Oh, how I wish those brave men who dared stand on the Edmund Pettus Bridge and truly stood athwart history, yelling stop could see the city of Selma today.
And the Edmund Pettus Bridge is nothing but a prop in the hilarious act of black people attempting to keep alive some semblance of western civilization. [Stop the Violence rally on bridge, Selma Times Journal, July 29, 2016]:
Like a game of Marco Polo, each chant of “honk for peace” was immediately followed by a series of honks at the foot of the Edmund Pettus Bridge on Friday.
The Selma Center of Nonviolence, Truth and Reconciliation’s Connie Tucker Social Justice interns organized and held a Stop the Violence rally as one of their final projects for their internship.
“One of the things they thought was important to do was have a rally to bring awareness to the violence in this community,” said executive director Ainka Jackson.
Over the past few weeks, a group of 10 interns worked to learn about social justice, peace and to assess the concerns within the local communities.
This is the first year of the social justice internship and Jackson hopes next year’s group of interns will be able to develop programs based off the information gathered from the assessments this year to help better the community.
“It’s not enough to tell people to just not be violent; you have to replace that with something,” Jackson said. “You have to give people something to do, you can’t just tell them not to do things.”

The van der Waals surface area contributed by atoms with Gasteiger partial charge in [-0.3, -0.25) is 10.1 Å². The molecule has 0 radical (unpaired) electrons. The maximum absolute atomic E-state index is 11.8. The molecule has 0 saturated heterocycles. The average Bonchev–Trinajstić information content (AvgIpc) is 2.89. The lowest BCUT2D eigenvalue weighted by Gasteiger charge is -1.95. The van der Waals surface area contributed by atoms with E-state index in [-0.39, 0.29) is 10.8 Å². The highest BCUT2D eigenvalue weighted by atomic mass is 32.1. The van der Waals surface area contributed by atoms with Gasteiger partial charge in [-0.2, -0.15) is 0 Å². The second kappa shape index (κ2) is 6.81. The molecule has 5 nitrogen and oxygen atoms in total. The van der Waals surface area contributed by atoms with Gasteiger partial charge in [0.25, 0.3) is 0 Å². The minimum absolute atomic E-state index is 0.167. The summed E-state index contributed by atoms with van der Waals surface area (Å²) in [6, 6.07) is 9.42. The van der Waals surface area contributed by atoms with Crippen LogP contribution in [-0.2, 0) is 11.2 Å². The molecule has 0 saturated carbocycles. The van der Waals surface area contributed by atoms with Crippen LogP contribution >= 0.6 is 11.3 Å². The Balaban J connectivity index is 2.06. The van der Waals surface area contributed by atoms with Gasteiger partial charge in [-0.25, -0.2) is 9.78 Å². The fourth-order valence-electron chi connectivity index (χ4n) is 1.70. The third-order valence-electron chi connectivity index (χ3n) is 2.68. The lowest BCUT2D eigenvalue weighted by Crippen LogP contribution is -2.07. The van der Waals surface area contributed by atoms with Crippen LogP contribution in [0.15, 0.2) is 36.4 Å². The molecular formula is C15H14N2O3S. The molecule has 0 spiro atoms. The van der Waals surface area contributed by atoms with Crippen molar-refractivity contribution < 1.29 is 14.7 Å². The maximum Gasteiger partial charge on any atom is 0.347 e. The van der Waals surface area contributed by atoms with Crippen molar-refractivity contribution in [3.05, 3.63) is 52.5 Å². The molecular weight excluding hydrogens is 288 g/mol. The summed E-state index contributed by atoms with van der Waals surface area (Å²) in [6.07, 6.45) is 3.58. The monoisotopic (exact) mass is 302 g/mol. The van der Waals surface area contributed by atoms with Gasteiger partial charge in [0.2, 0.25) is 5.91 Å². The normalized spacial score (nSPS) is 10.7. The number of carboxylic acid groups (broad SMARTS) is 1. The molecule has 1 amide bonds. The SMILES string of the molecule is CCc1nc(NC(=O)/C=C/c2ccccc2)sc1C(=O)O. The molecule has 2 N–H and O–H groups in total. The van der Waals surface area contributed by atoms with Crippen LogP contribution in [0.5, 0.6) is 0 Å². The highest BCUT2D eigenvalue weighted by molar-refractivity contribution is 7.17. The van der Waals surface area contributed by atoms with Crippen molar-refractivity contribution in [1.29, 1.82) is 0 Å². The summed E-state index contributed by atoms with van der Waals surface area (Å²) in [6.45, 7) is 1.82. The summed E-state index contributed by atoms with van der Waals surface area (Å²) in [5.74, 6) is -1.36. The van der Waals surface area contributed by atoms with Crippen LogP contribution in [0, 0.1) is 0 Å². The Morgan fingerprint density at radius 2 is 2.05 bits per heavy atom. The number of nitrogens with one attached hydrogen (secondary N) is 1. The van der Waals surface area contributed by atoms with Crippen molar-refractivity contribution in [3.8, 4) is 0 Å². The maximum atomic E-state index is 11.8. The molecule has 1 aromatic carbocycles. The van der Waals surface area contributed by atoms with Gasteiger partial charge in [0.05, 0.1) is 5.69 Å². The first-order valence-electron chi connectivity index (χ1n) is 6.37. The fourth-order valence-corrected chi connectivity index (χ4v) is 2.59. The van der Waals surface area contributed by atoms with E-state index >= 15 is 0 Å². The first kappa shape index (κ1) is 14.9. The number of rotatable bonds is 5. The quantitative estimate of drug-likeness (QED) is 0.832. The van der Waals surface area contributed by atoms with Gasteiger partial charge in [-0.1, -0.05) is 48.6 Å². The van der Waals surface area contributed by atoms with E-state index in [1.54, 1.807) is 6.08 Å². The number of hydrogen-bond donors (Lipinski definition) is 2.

Intern Oluwadamilola Animashaun, 20, said he traveled from Providence, Rhode Island, to learn certain skills that he could take back home to utilize in making a change for his community.
Other interns didn’t travel so far such as Marissa Moore, a 20-year-old native of Selma who now studies at Alabama A&M.
“I want to help out in my community because I see what’s going on in my community,” Moore said.
“There’s always some kind of crime going on. My home has been broken into like three times. I want to give them something better to do with their time instead or crime of violence.”
During Friday’s rally, the interns and supporters held up posters, sang songs, passed out peace bracelets and also had a stack of voter registration forms to help get those passing by registered to vote if they haven’t already.
The interns will conclude their internship on Sunday with a closing ceremony at the Selma Center of Nonviolence, Trust and Reconciliation, located at 8 Mulberry Road at 1:30 p.m. The interns will demonstrate the work they have accomplished over the past five weeks.
“It’s been a great experience to see young people who have a light within them and concerns,” Jackson said. “And [for the interns to] become very passionate about the issues that affect their community and be equipped with knowledge and skills to do something about it.”
At some point in the near future, there will no longer be any white guilt garnered from the Edmund Pettus Bridge when March comes around. Instead, (just like 83 percent black Detroit in 2016) modern-day, majority black Selma will represent exactly why Jim Crow existed: to protect the civilization white people established for future generations of whites.